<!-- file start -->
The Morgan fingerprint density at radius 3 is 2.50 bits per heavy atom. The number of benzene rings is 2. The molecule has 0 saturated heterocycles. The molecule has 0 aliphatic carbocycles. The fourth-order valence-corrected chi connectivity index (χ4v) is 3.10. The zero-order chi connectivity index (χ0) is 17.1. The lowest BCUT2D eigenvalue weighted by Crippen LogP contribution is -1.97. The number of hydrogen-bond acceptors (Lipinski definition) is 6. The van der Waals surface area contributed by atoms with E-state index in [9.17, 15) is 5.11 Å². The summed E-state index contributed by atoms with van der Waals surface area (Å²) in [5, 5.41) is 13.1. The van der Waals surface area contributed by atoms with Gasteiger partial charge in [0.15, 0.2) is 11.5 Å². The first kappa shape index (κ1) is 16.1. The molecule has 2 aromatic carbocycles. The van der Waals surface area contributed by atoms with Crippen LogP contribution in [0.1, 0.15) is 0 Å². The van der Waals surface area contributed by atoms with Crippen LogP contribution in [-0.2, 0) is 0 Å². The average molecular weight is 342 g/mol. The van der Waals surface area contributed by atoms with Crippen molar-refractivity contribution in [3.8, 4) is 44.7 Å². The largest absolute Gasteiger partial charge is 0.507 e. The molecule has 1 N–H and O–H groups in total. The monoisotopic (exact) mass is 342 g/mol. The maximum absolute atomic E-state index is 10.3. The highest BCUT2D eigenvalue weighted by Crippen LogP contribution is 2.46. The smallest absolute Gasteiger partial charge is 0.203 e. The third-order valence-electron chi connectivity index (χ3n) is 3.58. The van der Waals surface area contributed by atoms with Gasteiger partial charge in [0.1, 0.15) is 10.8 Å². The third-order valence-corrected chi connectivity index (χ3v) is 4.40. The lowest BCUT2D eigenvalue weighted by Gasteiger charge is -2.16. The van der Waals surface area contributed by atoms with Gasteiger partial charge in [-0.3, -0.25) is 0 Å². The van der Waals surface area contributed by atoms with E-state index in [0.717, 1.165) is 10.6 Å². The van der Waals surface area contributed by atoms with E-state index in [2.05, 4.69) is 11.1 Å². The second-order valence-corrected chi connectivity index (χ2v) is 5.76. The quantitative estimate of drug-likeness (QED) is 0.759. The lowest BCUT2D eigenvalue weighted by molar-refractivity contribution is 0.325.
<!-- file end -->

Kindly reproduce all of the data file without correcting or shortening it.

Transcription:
The Morgan fingerprint density at radius 3 is 2.50 bits per heavy atom. The number of benzene rings is 2. The molecule has 0 saturated heterocycles. The molecule has 0 aliphatic carbocycles. The fourth-order valence-corrected chi connectivity index (χ4v) is 3.10. The zero-order chi connectivity index (χ0) is 17.1. The lowest BCUT2D eigenvalue weighted by Crippen LogP contribution is -1.97. The number of hydrogen-bond acceptors (Lipinski definition) is 6. The van der Waals surface area contributed by atoms with E-state index in [9.17, 15) is 5.11 Å². The summed E-state index contributed by atoms with van der Waals surface area (Å²) in [5, 5.41) is 13.1. The van der Waals surface area contributed by atoms with Gasteiger partial charge in [0.15, 0.2) is 11.5 Å². The first kappa shape index (κ1) is 16.1. The molecule has 2 aromatic carbocycles. The van der Waals surface area contributed by atoms with Crippen LogP contribution in [0.1, 0.15) is 0 Å². The van der Waals surface area contributed by atoms with Crippen LogP contribution in [-0.2, 0) is 0 Å². The average molecular weight is 342 g/mol. The van der Waals surface area contributed by atoms with Crippen molar-refractivity contribution in [3.8, 4) is 44.7 Å². The largest absolute Gasteiger partial charge is 0.507 e. The molecule has 1 N–H and O–H groups in total. The monoisotopic (exact) mass is 342 g/mol. The maximum absolute atomic E-state index is 10.3. The highest BCUT2D eigenvalue weighted by Crippen LogP contribution is 2.46. The smallest absolute Gasteiger partial charge is 0.203 e. The third-order valence-electron chi connectivity index (χ3n) is 3.58. The van der Waals surface area contributed by atoms with Gasteiger partial charge in [0.1, 0.15) is 10.8 Å². The third-order valence-corrected chi connectivity index (χ3v) is 4.40. The lowest BCUT2D eigenvalue weighted by Gasteiger charge is -2.16. The van der Waals surface area contributed by atoms with Gasteiger partial charge in [-0.3, -0.25) is 0 Å². The van der Waals surface area contributed by atoms with E-state index in [0.717, 1.165) is 10.6 Å². The van der Waals surface area contributed by atoms with E-state index in [2.05, 4.69) is 11.1 Å². The second-order valence-corrected chi connectivity index (χ2v) is 5.76. The quantitative estimate of drug-likeness (QED) is 0.759. The lowest BCUT2D eigenvalue weighted by molar-refractivity contribution is 0.325.